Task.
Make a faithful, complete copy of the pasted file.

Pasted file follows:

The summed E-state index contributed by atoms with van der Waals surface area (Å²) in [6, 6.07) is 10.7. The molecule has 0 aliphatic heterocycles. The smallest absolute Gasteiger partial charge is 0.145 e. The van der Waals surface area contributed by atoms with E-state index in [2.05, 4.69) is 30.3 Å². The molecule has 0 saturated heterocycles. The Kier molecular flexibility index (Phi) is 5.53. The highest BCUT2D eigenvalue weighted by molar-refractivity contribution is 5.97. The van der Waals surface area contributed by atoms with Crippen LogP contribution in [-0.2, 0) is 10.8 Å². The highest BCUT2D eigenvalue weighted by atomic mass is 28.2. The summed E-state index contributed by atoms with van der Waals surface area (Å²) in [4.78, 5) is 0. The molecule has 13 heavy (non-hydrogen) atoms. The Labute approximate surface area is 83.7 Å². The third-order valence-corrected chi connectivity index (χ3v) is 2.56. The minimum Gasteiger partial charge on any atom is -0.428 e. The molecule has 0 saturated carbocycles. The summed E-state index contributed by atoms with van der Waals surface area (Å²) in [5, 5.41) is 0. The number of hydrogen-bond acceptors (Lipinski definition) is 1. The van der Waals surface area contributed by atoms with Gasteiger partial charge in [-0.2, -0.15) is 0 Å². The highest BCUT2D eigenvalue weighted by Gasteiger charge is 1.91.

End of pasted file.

The summed E-state index contributed by atoms with van der Waals surface area (Å²) in [6, 6.07) is 10.7. The molecule has 0 aliphatic heterocycles. The smallest absolute Gasteiger partial charge is 0.145 e. The van der Waals surface area contributed by atoms with E-state index in [2.05, 4.69) is 30.3 Å². The molecule has 0 saturated heterocycles. The Kier molecular flexibility index (Phi) is 5.53. The highest BCUT2D eigenvalue weighted by molar-refractivity contribution is 5.97. The van der Waals surface area contributed by atoms with Crippen LogP contribution in [-0.2, 0) is 10.8 Å². The highest BCUT2D eigenvalue weighted by atomic mass is 28.2. The summed E-state index contributed by atoms with van der Waals surface area (Å²) in [4.78, 5) is 0. The molecule has 13 heavy (non-hydrogen) atoms. The Labute approximate surface area is 83.7 Å². The third-order valence-corrected chi connectivity index (χ3v) is 2.56. The minimum Gasteiger partial charge on any atom is -0.428 e. The molecule has 0 saturated carbocycles. The summed E-state index contributed by atoms with van der Waals surface area (Å²) in [5, 5.41) is 0. The number of hydrogen-bond acceptors (Lipinski definition) is 1. The van der Waals surface area contributed by atoms with Gasteiger partial charge in [-0.2, -0.15) is 0 Å². The highest BCUT2D eigenvalue weighted by Gasteiger charge is 1.91.